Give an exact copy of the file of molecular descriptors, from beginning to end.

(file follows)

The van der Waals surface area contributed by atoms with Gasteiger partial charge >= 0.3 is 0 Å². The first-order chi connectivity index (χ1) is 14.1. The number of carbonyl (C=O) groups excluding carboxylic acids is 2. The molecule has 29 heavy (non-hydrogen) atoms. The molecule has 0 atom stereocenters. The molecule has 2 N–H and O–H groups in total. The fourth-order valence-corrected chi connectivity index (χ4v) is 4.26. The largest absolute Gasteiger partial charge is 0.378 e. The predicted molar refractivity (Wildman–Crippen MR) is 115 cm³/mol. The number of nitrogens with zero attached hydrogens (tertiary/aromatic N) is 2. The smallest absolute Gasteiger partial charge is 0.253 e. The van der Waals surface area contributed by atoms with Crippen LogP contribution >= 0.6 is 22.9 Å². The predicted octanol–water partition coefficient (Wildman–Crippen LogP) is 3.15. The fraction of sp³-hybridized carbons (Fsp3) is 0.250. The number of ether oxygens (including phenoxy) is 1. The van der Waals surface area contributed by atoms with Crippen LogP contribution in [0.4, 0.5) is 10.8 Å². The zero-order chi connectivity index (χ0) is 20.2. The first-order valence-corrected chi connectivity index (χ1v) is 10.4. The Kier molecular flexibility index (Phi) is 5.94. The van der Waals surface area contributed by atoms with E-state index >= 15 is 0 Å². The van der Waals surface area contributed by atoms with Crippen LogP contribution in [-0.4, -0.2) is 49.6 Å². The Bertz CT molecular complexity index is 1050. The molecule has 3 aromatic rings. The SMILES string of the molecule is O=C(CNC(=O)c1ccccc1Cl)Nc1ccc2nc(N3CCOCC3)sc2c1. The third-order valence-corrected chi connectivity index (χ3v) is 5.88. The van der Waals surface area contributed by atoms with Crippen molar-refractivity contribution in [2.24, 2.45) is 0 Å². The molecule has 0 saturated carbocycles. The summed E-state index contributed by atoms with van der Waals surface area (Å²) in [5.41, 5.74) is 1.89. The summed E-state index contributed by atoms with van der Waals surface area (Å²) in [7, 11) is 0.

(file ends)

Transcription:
The van der Waals surface area contributed by atoms with Gasteiger partial charge >= 0.3 is 0 Å². The first-order chi connectivity index (χ1) is 14.1. The number of carbonyl (C=O) groups excluding carboxylic acids is 2. The molecule has 29 heavy (non-hydrogen) atoms. The molecule has 0 atom stereocenters. The molecule has 2 N–H and O–H groups in total. The fourth-order valence-corrected chi connectivity index (χ4v) is 4.26. The largest absolute Gasteiger partial charge is 0.378 e. The predicted molar refractivity (Wildman–Crippen MR) is 115 cm³/mol. The number of nitrogens with zero attached hydrogens (tertiary/aromatic N) is 2. The smallest absolute Gasteiger partial charge is 0.253 e. The van der Waals surface area contributed by atoms with Crippen LogP contribution >= 0.6 is 22.9 Å². The predicted octanol–water partition coefficient (Wildman–Crippen LogP) is 3.15. The fraction of sp³-hybridized carbons (Fsp3) is 0.250. The number of ether oxygens (including phenoxy) is 1. The van der Waals surface area contributed by atoms with Crippen LogP contribution in [0.4, 0.5) is 10.8 Å². The zero-order chi connectivity index (χ0) is 20.2. The first-order valence-corrected chi connectivity index (χ1v) is 10.4. The Kier molecular flexibility index (Phi) is 5.94. The van der Waals surface area contributed by atoms with E-state index >= 15 is 0 Å². The van der Waals surface area contributed by atoms with Crippen LogP contribution in [-0.4, -0.2) is 49.6 Å². The Bertz CT molecular complexity index is 1050. The molecule has 3 aromatic rings. The SMILES string of the molecule is O=C(CNC(=O)c1ccccc1Cl)Nc1ccc2nc(N3CCOCC3)sc2c1. The third-order valence-corrected chi connectivity index (χ3v) is 5.88. The van der Waals surface area contributed by atoms with Crippen molar-refractivity contribution in [2.24, 2.45) is 0 Å². The molecule has 0 saturated carbocycles. The summed E-state index contributed by atoms with van der Waals surface area (Å²) in [5.41, 5.74) is 1.89. The summed E-state index contributed by atoms with van der Waals surface area (Å²) in [7, 11) is 0.